Nationwide strikes in Indonesia for higher salaries

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indonesia-strike1Workers across Indonesia have begun a two-day strike demanding higher salaries, the latest industrial action to hit the South East Asian economy, BBC reported.

The workers say their cost of living has gone up amid rising inflation and a hike in fuel prices. According to unions’ estimates, almost three million workers will take part in the industrial action. However, the actual numbers have come in lower than their forecasts in previous nationwide strikes.

“All factories in Java’s industrial hubs have stopped,” Said Iqbal, chairman of the Confederation of Indonesian Workers Union, was quoted as saying by the AFP news agency.

“Many workers who could not afford their rents have had to move out of their homes and live under bridges and in sewers. They are eating instant noodles instead of rice,” he added.

Fuel prices in Indonesia have jumped after the government cut a huge fuel subsidy earlier this year. The move was implemented after months of political haggling and continues to remain unpopular.

Higher fuel prices have also led to a rise in consumer prices, which have grown at an annual rate of more than 8% in each of the past three months.

Indonesia has been one of the fastest growing economies in the region. The success of its manufacturing and mining sectors, powered by a low-cost labour force, has been a key driving force behind its expansion.

However, as its economy has grown so have the strike actions by Indonesian unions who have been demanding higher wages and a greater share of the country’s prosperity. The actions have seen minimum wages rise in the country.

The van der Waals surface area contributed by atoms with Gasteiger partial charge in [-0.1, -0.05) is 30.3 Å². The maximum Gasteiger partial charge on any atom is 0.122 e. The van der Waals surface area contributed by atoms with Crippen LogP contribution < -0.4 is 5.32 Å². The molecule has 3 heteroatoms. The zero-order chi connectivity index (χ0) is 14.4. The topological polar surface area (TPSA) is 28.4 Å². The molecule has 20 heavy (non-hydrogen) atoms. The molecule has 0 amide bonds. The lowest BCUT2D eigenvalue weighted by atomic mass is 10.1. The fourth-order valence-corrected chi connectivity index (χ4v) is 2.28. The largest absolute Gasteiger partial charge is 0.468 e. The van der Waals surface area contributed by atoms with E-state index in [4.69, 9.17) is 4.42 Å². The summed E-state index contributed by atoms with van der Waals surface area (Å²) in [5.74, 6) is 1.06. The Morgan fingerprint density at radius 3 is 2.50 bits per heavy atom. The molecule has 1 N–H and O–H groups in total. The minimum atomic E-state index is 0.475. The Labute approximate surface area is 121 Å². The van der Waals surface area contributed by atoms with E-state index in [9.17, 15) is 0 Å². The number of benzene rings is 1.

Workers in Jakarta this year received a 44 per cent jump in minimum salaries to 2.2 million rupiah ($200) per month, and there have been hikes in other parts of the country as well. However, there are growing concerns that as workers demand even higher wages, profits at manufacturing facilities in the country may be hurt.

The worry among some is that a decline in profits, coupled with increasing strikes and a recent slowdown in Indonesia’s economy, may see foreign investors stay away and further hurt the country’s growth.

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Reading Time: 2 minutes

Workers across Indonesia have begun a two-day strike demanding higher salaries, the latest industrial action to hit the South East Asian economy, BBC reported.

Reading Time: 2 minutes

indonesia-strike1Workers across Indonesia have begun a two-day strike demanding higher salaries, the latest industrial action to hit the South East Asian economy, BBC reported.

The workers say their cost of living has gone up amid rising inflation and a hike in fuel prices. According to unions’ estimates, almost three million workers will take part in the industrial action. However, the actual numbers have come in lower than their forecasts in previous nationwide strikes.

“All factories in Java’s industrial hubs have stopped,” Said Iqbal, chairman of the Confederation of Indonesian Workers Union, was quoted as saying by the AFP news agency.

“Many workers who could not afford their rents have had to move out of their homes and live under bridges and in sewers. They are eating instant noodles instead of rice,” he added.

Fuel prices in Indonesia have jumped after the government cut a huge fuel subsidy earlier this year. The move was implemented after months of political haggling and continues to remain unpopular.

Higher fuel prices have also led to a rise in consumer prices, which have grown at an annual rate of more than 8% in each of the past three months.

Indonesia has been one of the fastest growing economies in the region. The success of its manufacturing and mining sectors, powered by a low-cost labour force, has been a key driving force behind its expansion.

However, as its economy has grown so have the strike actions by Indonesian unions who have been demanding higher wages and a greater share of the country’s prosperity. The actions have seen minimum wages rise in the country.

Workers in Jakarta this year received a 44 per cent jump in minimum salaries to 2.2 million rupiah ($200) per month, and there have been hikes in other parts of the country as well. However, there are growing concerns that as workers demand even higher wages, profits at manufacturing facilities in the country may be hurt.

The worry among some is that a decline in profits, coupled with increasing strikes and a recent slowdown in Indonesia’s economy, may see foreign investors stay away and further hurt the country’s growth.

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